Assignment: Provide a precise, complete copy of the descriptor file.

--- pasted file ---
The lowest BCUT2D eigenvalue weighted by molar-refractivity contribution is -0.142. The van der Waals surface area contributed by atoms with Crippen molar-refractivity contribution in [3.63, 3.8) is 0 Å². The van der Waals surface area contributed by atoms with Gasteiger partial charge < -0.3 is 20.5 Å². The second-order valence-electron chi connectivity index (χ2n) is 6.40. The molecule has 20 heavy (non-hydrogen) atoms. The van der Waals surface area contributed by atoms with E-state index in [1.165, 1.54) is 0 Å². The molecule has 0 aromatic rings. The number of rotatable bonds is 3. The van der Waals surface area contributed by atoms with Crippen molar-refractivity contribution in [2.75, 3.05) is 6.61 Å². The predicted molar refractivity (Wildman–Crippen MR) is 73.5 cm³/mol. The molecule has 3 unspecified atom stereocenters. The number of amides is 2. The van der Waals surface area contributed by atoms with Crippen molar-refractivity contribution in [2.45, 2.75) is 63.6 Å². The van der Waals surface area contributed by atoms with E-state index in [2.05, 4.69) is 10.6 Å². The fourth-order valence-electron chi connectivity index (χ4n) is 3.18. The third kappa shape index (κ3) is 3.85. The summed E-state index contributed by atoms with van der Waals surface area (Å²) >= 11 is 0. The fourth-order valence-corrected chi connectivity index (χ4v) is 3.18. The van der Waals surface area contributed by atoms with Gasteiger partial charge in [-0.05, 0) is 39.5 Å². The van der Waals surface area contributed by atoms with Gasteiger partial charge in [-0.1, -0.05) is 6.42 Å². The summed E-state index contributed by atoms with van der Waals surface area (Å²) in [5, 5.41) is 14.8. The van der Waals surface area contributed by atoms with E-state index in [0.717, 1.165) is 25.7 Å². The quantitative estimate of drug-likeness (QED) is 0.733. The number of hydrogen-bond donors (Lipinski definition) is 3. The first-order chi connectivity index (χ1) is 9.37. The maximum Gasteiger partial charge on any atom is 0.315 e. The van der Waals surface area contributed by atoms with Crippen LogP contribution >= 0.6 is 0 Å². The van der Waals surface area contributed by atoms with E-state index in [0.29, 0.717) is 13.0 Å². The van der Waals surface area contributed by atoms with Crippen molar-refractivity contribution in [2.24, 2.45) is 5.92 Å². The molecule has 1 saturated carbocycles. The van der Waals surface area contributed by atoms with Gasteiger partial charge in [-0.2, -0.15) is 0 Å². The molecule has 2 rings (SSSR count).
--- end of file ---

The lowest BCUT2D eigenvalue weighted by molar-refractivity contribution is -0.142. The van der Waals surface area contributed by atoms with Crippen molar-refractivity contribution in [3.63, 3.8) is 0 Å². The van der Waals surface area contributed by atoms with Gasteiger partial charge < -0.3 is 20.5 Å². The second-order valence-electron chi connectivity index (χ2n) is 6.40. The molecule has 20 heavy (non-hydrogen) atoms. The van der Waals surface area contributed by atoms with E-state index in [1.165, 1.54) is 0 Å². The molecule has 0 aromatic rings. The number of rotatable bonds is 3. The van der Waals surface area contributed by atoms with Crippen molar-refractivity contribution in [2.75, 3.05) is 6.61 Å². The predicted molar refractivity (Wildman–Crippen MR) is 73.5 cm³/mol. The molecule has 3 unspecified atom stereocenters. The number of amides is 2. The van der Waals surface area contributed by atoms with Crippen molar-refractivity contribution in [2.45, 2.75) is 63.6 Å². The van der Waals surface area contributed by atoms with E-state index in [2.05, 4.69) is 10.6 Å². The fourth-order valence-electron chi connectivity index (χ4n) is 3.18. The third kappa shape index (κ3) is 3.85. The summed E-state index contributed by atoms with van der Waals surface area (Å²) >= 11 is 0. The fourth-order valence-corrected chi connectivity index (χ4v) is 3.18. The van der Waals surface area contributed by atoms with Gasteiger partial charge in [-0.05, 0) is 39.5 Å². The van der Waals surface area contributed by atoms with Gasteiger partial charge in [-0.1, -0.05) is 6.42 Å². The summed E-state index contributed by atoms with van der Waals surface area (Å²) in [5, 5.41) is 14.8. The van der Waals surface area contributed by atoms with E-state index in [0.717, 1.165) is 25.7 Å². The quantitative estimate of drug-likeness (QED) is 0.733. The number of hydrogen-bond donors (Lipinski definition) is 3. The first-order chi connectivity index (χ1) is 9.37. The maximum Gasteiger partial charge on any atom is 0.315 e. The van der Waals surface area contributed by atoms with Crippen LogP contribution >= 0.6 is 0 Å². The van der Waals surface area contributed by atoms with E-state index in [0.29, 0.717) is 13.0 Å². The van der Waals surface area contributed by atoms with Crippen molar-refractivity contribution in [2.24, 2.45) is 5.92 Å². The molecule has 1 saturated carbocycles. The van der Waals surface area contributed by atoms with Gasteiger partial charge in [-0.2, -0.15) is 0 Å². The molecule has 2 rings (SSSR count).